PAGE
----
water strider
Water striders have the unique gift of walking on water

Speaking of small talented critters, look closely at the surface of calm water anywhere in the park right now and you will see Water Striders (Gerridae). They are unique in the insect world for their ability to walk on water!  Their specially adapted legs are covered with thousands of hairs that repel water, help them distribute their weight and trap air to bring the strider to the surface if dunked. The middle legs row and the back legs steer and they can really scoot across the water!

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The Six-spotted Tiger Beetle flits along the boundary between the forest and the sunlight.

One more interesting little insect, the Six-Spotted Tiger Beetle (Cicindela sexguttata), flits along paths near the woods through the park now.  Probably his fierce name comes from the fact that the larvae burrow into the ground when they hatch where they lay in wait.  When a spider or insect happens by, they spring out and attack – much like a tiger pouncing on prey.  Someone with a fine imagination named this little guy!

violet
Michigan has 28 different varieties of violets

Our native Violets  peek out here and there.  Aren’t they lovely with the stripes on their petals and that beard at the center?  I think these are Common Blue Violets (Viola sororia) but don’t hold me to it, since there are 28 species of violets in Michigan, according to the University of Michigan Herbarium.

wild strawberry
Wild strawberries are plentiful in Bear Creek this year

The Wild Strawberries (Fragaria virginiana) are in full bloom and they are everywhere!  Just think, every one of those flowers is  a potential berry! A feast for wildlife since they’ll probably eat them all before they are ripe enough for humans!

May apple bud and blossom
The buds and flowers of the May Apples hide shyly below the leaves.

The May Apples (Podophyllum peltatum) are now producing their shy buds, those inedible “apples”after which they are named.  Some are blooming too,  in their shy way, bowing humbly beneath the leaves. Here are a bud and a blossom.

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Wild Geraniums are blooming in many more places after the prescribed burn.

Reliable sources (Ben and my husband Reg) tell me the carpet of Wild Geranium (Geranium maculatum) has finally arrived and indeed is even more beautiful after the prescribed burn!  Geraniums are blooming in areas we’ve never seen them before!  Here’s Ben’s photo from Monday, the 18th.

Red squirrel closeup
The American Red Squirrel will chatter at you as you emerge from the woods at the Snell entrance.

And just to give small talented mammals some due, the American Red Squirrel (Tamiasciurus hudsonicus) occasionally leaves a legacy to its offspring!  You’ll hear these squirrels, the smallest in the park, chattering at you as you emerge from the trees on the path from the Snell parking lot. They are very intense about their territory and you are passing through it, for heaven’s sake! They are feisty, speedy and spend part of every day creating middens, places where they store seeds and other goodies. If food is scarce, females will evidently “bequeath” one to their young, that is, give up the midden and part of her territory to her offspring. Nice little inheritance!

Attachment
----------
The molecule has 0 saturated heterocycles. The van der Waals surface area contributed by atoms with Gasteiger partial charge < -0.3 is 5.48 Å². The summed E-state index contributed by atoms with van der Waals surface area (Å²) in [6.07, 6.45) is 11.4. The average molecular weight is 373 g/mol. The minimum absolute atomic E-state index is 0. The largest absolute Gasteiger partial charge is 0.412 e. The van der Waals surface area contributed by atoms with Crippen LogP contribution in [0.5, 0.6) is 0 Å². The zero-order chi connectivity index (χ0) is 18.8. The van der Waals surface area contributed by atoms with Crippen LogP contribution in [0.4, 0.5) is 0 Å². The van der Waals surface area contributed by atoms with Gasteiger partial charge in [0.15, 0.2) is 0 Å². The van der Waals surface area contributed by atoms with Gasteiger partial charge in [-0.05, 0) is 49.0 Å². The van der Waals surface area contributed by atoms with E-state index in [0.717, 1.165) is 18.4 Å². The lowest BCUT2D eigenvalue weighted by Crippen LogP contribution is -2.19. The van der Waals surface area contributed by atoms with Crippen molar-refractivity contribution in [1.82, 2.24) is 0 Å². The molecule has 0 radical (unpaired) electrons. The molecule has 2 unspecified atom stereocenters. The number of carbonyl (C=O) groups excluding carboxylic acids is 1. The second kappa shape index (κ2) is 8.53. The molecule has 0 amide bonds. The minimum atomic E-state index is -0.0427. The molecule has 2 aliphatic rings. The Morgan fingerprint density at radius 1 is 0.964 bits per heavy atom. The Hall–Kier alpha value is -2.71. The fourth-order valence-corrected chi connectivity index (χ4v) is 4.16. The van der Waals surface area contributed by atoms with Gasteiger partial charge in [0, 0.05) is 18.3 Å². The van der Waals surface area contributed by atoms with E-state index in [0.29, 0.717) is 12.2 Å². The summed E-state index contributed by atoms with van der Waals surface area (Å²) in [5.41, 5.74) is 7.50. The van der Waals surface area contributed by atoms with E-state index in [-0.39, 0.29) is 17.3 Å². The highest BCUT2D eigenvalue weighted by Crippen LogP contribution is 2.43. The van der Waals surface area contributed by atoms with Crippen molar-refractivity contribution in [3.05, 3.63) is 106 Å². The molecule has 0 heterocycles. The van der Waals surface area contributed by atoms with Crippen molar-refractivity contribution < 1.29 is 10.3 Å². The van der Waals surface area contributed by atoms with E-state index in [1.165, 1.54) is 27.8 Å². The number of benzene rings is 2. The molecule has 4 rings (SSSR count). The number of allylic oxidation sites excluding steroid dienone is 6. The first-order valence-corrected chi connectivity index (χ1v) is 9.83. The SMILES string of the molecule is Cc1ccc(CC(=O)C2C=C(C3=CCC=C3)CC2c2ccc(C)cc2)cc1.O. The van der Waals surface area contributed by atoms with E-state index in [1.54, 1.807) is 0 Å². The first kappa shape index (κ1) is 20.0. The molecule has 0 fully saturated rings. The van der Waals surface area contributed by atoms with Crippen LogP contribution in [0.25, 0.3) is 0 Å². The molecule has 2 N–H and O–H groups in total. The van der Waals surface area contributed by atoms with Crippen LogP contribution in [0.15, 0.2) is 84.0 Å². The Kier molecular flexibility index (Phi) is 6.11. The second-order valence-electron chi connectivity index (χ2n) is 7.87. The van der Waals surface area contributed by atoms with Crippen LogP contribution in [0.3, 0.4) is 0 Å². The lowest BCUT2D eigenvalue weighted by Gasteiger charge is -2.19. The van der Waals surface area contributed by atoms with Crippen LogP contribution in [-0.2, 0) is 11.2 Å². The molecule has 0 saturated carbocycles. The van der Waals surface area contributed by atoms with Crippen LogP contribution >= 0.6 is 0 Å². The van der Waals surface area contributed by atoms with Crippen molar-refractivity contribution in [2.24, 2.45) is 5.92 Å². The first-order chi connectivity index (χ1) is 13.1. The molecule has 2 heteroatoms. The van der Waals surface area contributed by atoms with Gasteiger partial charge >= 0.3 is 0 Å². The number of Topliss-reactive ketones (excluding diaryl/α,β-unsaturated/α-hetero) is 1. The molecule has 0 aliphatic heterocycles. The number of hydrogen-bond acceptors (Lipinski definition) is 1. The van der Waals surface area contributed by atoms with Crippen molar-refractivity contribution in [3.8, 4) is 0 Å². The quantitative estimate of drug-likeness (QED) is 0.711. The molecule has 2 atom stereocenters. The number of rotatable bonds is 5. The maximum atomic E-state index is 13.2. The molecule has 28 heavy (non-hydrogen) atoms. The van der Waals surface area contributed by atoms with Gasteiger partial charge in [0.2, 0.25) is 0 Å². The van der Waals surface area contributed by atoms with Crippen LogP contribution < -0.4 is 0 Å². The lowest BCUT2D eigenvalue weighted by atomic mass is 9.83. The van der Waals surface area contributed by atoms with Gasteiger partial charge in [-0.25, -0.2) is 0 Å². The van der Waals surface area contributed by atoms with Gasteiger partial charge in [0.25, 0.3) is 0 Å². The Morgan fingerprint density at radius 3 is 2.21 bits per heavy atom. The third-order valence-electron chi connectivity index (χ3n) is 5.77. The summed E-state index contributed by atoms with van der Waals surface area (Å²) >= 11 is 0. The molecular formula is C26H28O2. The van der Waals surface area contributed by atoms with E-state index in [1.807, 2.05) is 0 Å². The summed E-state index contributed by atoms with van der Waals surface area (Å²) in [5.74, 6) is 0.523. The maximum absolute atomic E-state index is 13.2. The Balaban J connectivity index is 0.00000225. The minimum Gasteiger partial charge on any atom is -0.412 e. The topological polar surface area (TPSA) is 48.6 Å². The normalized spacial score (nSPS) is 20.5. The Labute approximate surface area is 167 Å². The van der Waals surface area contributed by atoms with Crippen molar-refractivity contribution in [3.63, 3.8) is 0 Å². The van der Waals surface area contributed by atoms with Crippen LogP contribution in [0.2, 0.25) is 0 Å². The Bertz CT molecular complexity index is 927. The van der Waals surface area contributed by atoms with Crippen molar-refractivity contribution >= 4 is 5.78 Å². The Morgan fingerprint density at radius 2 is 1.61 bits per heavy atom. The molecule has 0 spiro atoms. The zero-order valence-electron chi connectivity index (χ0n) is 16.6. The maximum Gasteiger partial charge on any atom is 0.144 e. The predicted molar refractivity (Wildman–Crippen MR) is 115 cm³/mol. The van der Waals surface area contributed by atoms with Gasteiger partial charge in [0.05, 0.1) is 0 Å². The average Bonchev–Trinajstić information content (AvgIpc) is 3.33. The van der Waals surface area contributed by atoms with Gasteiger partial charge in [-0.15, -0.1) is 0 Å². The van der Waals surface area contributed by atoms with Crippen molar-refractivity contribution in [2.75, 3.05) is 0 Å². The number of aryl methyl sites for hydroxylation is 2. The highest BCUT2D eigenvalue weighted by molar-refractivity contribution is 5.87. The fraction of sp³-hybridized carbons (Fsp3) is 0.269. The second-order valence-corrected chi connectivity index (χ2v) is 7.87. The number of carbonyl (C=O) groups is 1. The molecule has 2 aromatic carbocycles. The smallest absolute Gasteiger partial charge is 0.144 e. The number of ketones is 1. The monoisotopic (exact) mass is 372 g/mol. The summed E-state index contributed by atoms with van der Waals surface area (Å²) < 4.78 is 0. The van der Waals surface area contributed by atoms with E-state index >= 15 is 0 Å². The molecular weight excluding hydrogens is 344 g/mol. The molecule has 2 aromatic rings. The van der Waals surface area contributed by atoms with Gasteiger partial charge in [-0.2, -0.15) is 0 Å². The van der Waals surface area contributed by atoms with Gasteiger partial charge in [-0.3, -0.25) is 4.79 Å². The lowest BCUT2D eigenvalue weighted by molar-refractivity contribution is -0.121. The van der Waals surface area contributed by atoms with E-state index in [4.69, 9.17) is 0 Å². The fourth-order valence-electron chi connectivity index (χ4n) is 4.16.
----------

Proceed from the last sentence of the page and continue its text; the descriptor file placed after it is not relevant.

Coming Attractions:

wood duck and 6 ducklings
The amazing Wood Duck’s ducklings will arrive in June.

Watch for the somewhat elusive Wood Ducks (Aix sponsa)! They are in the park now, but by mid-June, there will be ducklings! And what ducklings they are! Wood ducks nest in holes in trees as tall as 60 feet. When the ducklings are two days old, mom leaves the nest, flies down to the water and calls her young.  One by one they screw their courage to the sticking point and launch themselves into the air. Their wings are too small for flight,  but they are so light they bounce on the leaf litter below. Once they are all out of the nest, they go to mom and begin to swim. Now that’s quite a gift. For a one minute video of this feat, check out this link from the PBS program, Nature. It’s just wonderful, truly. Here’s a female and a couple of ducklings in the center pond at a bit of a distance last June.

And watch for the dragonflies and damsel flies! They are just beginning to swoop and dive around the ponds and in sunny spots near the woods,  but there will be all kinds of them as June and July come on.

Quick Review:  Spotted Again this Week!

  • One Snapping Turtle in the pond near the playground, and 3 in the marsh on Sunday the 17th!
snapper
Three snappers were seen in the marsh last week.

 

  • Rose-Breasted Grosbeak (Pheucticus ludovicianus) singing in the trees near the northern entrance to the marsh also on Sunday.
singing grosbeak
The male Rose-Breasted Grosbeak sings to his mate from treetops near the marsh.

 

  • A Baltimore Oriole at the center pond again this year.
lady oriole
Again this year, the Baltimore Oriole is whistling in the trees near the center pond.

 

Spring is so full of change and energy that it’s a great time to explore Bear Creek Nature Park.  As usual, let me know if you see anything we haven’t, or if you’ve also seen and enjoyed the ones we post here – and where you saw them.

*Quick footnote:  My sources for information, as well as Dr. Ben VanderWeide, are as follows: Stokes Nature Guides:  A Guide to Bird Behavior Volumes 1-3, Allaboutbirds.org, the website of the Cornell Ornithology Lab at Cornell University; Wikipedia; Herbarium of the University of Michigan at michiganflora.net.; various Michigan Field Guides by Stan Tekiela.